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Cybernaut

Obama on technology

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One of the tellingest moments of the American political season, clearly showing the generational difference between John McCain and Barack Obama, was in response to an early question about what websites he uses.

McCain, who is 72, admitted that he was a “computer illiterate,” doesn’t e-mail, and gets his wife Cindy to help him navigate the web.

His aides didn’t help much when they later noted that McCain was “aware of the Internet,” and one aide went as far as to say that McCain was somehow responsible for the RIM Blackberry, implying he invented it — of course he didn’t, and the aide was actually suggesting that McCain helped speed the adoption of technologies that allow the Blackberry to exist, but it was a spectacular gaffe nonetheless.

Since then, McCain reportedly took steps to become more familiar with technology and the issues surrounding it, and gave some coherent answers on tech questions later in his campaign that showed a decent comprehension of how important those issues are.

However, the damage was done, especially when it appeared that McCain almost always came down on the corporate side on issues like net neutrality, prompting many technology companies like Google and Apple to endorse Obama.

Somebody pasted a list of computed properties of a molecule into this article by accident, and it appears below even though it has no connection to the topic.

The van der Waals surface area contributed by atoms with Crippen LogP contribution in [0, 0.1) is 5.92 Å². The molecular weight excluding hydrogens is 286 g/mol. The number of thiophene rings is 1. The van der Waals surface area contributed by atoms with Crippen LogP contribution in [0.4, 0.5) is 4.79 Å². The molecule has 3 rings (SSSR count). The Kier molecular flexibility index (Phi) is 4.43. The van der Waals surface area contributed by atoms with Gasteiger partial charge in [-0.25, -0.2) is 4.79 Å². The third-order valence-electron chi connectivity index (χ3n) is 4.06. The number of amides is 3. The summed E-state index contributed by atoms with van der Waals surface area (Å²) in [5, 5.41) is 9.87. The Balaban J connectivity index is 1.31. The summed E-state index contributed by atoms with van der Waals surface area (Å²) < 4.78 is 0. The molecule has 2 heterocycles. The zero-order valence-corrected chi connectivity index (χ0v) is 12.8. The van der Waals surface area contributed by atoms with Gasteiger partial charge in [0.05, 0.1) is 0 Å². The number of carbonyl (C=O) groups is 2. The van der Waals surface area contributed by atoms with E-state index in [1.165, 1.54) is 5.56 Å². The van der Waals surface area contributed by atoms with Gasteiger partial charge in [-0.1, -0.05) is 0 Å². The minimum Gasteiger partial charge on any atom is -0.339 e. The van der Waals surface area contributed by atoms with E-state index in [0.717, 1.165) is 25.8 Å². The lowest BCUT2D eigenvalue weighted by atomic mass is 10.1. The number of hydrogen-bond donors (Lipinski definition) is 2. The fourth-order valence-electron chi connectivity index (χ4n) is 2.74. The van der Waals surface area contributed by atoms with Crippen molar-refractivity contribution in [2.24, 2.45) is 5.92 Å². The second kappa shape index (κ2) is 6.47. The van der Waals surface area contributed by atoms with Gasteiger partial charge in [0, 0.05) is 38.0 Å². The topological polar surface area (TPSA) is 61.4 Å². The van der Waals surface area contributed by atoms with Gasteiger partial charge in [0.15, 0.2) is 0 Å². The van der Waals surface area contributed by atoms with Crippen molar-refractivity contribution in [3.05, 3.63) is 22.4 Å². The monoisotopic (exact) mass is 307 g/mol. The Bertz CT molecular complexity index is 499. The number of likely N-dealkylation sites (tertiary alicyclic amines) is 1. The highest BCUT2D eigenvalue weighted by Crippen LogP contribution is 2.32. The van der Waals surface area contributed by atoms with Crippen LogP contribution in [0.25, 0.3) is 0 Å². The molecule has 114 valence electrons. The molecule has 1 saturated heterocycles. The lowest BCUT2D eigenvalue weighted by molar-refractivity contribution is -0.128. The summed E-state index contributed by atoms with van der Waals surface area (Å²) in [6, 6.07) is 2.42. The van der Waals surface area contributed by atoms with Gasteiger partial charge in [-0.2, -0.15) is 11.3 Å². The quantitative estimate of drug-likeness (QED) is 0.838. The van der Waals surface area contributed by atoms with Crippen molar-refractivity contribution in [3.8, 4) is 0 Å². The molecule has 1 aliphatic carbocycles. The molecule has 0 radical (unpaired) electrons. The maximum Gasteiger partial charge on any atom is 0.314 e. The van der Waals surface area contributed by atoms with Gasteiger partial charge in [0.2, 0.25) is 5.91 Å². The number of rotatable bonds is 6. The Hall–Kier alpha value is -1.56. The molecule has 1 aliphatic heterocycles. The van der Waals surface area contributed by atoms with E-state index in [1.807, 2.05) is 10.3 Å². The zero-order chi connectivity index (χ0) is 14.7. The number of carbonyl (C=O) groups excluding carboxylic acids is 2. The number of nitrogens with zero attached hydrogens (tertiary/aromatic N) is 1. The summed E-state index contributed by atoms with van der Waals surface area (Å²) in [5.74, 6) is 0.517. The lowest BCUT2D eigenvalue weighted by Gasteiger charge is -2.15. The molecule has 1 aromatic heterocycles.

Compared to Obama, who released a comprehensive technology policy in 2007, and who clearly understood and used the technology better than his opponent, technology was the one issue where McCain appeared old and out of touch.

I’m not sure if that had anything to do with Obama’s win in this election — technology comprehension probably ranked pretty far down the list of issues on voters’ minds in this election with the economy tanking and two wars on the go, but it didn’t help.

While everyone credits technology development to companies, governments do play a huge role as investors in the military, universities and research institutes, and as the regulators of airwaves and networks. For cellular telephone technology to take off, for example, governments had to approve the installation of towers and hubs, as well as standards for data transmission. For the Internet to flourish, government had to make the initial investment in military communications technology, then maintain the web as a public resource during the early days. Patenting technologies allows companies to profit, and invest more in research and development, while a liberal interpretation of those same patents also allows competitors to push the boundaries of innovation and keep technology priced low enough for consumers.

But while we know that Obama can use technology, he’s also a politician and has taken a variety of stands on different issues in the tech game that could be good or bad, depending on your views. So what kind of a president will Obama be?

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